Common syslog-ng error messages and their solutions

In this post, we would like to explain a few common syslog-ng error and warning messages, what they mean, and how to solve them.

Destination queue full

Destination queue full, dropping messages; queue_len='10000', 
log_fifo_size='10000', count='4', 

This is a very common and very important warning message because it points out a message loss. The root cause of this error is a missing flow-control flag in the log path.
Just look at this very simple syslog-ng configuration:

source s_network{network(port(1212));};
destination d_network{network("serverdown", port(514));};
log {
#flags(flow-control) -> add and uncomment this line to avoid this warning message

Because the server is not available and the log path is not flow-controlled, syslog-ng won’t stop reading the source. When the queue of the destination is full, the destination will drop the newer messages and generate this warning message.

In the warning message, you can see the configured size of the queue (log_fifo_size=10000), the number of messages in the queue (queue_len=10000, so it’s full), and the number of dropped messages (count=4). The destination is identified by it’s address:port pair (serverdown:514).

Always use flow-control if you want to avoid message loss.

One more important thing: if you don’t use flow-control, syslog-ng can drop a message even if the server is alive. If the remote server accepts the logs slower than the sender syslog-ng receives, then the sender syslog-ng will fill up the destination queue, then drop the newer messages.
Sometimes this error happens only at a specic time interval, for example only between 7-8 AM or between 16-17 PM (when your users log in or log off and that generates a lot of messages within a short interval).
So always enable this flag and only disable it if you have a good reason to do that.

SSL errors

Alert unknown ca

SSL error while writing stream; tls_error='SSL routines:ssl3_read_bytes:tlsv1 alert unknown ca'

This is also a common error message. It means that the other (remote) side could not verify the certificate sent by syslog-ng.
To fix it, first check the logs on the remote site. Basically, this message means that the syslog-ng on the receiving was not able to find the CA certificate that signed this certificate.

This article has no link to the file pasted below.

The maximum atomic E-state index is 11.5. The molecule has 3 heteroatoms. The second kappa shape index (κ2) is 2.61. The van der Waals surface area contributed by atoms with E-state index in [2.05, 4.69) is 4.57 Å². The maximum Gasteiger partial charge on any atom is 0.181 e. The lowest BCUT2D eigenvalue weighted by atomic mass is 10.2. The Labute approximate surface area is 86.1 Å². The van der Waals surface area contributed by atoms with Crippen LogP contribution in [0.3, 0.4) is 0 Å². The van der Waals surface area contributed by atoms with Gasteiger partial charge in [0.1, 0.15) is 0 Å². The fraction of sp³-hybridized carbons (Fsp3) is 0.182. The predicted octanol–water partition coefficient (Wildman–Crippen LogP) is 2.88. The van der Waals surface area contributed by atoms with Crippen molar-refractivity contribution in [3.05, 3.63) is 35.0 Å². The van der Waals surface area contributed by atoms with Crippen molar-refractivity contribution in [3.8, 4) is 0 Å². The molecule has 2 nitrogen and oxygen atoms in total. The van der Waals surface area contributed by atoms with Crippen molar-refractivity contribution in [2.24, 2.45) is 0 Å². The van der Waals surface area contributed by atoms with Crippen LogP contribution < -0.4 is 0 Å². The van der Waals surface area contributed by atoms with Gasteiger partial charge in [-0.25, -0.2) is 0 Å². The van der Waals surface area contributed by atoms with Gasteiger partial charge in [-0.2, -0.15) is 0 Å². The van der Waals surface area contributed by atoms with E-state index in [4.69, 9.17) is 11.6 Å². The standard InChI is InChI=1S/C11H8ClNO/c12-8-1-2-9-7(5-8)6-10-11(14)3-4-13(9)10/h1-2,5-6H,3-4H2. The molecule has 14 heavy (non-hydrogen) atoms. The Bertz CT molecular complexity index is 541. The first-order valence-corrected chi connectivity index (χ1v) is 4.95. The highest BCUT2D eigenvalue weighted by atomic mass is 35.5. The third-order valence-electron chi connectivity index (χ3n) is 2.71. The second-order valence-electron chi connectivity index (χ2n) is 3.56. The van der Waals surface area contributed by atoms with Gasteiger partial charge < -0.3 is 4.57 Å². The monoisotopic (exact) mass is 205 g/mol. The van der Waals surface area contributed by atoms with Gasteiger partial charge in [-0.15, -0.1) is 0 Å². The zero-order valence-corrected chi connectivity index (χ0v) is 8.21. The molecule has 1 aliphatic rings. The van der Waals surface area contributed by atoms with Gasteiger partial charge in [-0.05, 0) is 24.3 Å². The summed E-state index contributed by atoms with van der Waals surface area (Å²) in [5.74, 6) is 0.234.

PEM routines:PEM_read_bio:no start line

This is a rare error message when using TLS.  The message comes from OpenSSL (because syslog-ng uses OpenSSL for TLS). You will receive the same error message if you check the certificate using this openssl command:

pzolee@thor-x1:~/cert_no_start_line/certs$ openssl x509 -in cert.pem -text
unable to load certificate
140178126276248:error:0906D06C:PEM routines:PEM_read_bio:no start 
line:pem_lib.c:701:Expecting: TRUSTED CERTIFICATE

The problem is that the certificate contains some character(s) that OpenSSL cannot understand. Mostly it happens when the certificate comes from Windows, and you want to use it on a Linux-based computer. On Windows the EOL character is different (\r\n) compared to Linux (\n).
If you open the certificate with an editor (like mcedit), you can see the problem (^M chars).

How to solve it:

  • save the certificate using UTF-8 on Windows. You can do that for example with Notepad++,  select the Encoding option, change the value from “UTF-8-BOM” to “UTF-8” and save it. (note: Windows notepad is not able to save the file in normal UTF-8, even if you select it, this will UTF-8-BOOM that is not good for us).
  • run dos2unix cert.pem on Linux. This will convert the file to a Linux-compatible style. (Alternatively, replace the EOL characters in the file manually.)

TID is already used

TID is already used; proto='0x202c6c0', 
Syslog connection closed;

This happens when you are using the RLTP protocol (Reliable Log Transfer Protocol, only available in syslog-ng Premium Edition). When a client that uses RLTP connects to the server the first time, it generates a persistent ID and sends it to the server during the handshake process. This is the TID.

The server allows only one connection with the same TID.
Now, if the client loses the connection to the server silently (for example the UTP cable is pulled from the host or other network issues happen), the server is unable to detect this kind of connection loss (due to the missing TCP RESET package).

If the client tries to reconnect within a short time interval, it will send the same TID and the server will “think” it already has a live connection with this TID, and thus drop the new connection due to the duplicated TID.

Solution: this error will be eliminated automatically, because the RLTP server will close the connection if there were no new messages from the client within the timeout frame. After the timeout of the RLTP server, the client will be able to reconnect to the server (when the time_reopen() of the client has elapsed).
If this error message appears regularly, it means your network may be unstable, and sometimes the client loses the connection to the server in an abnormal way.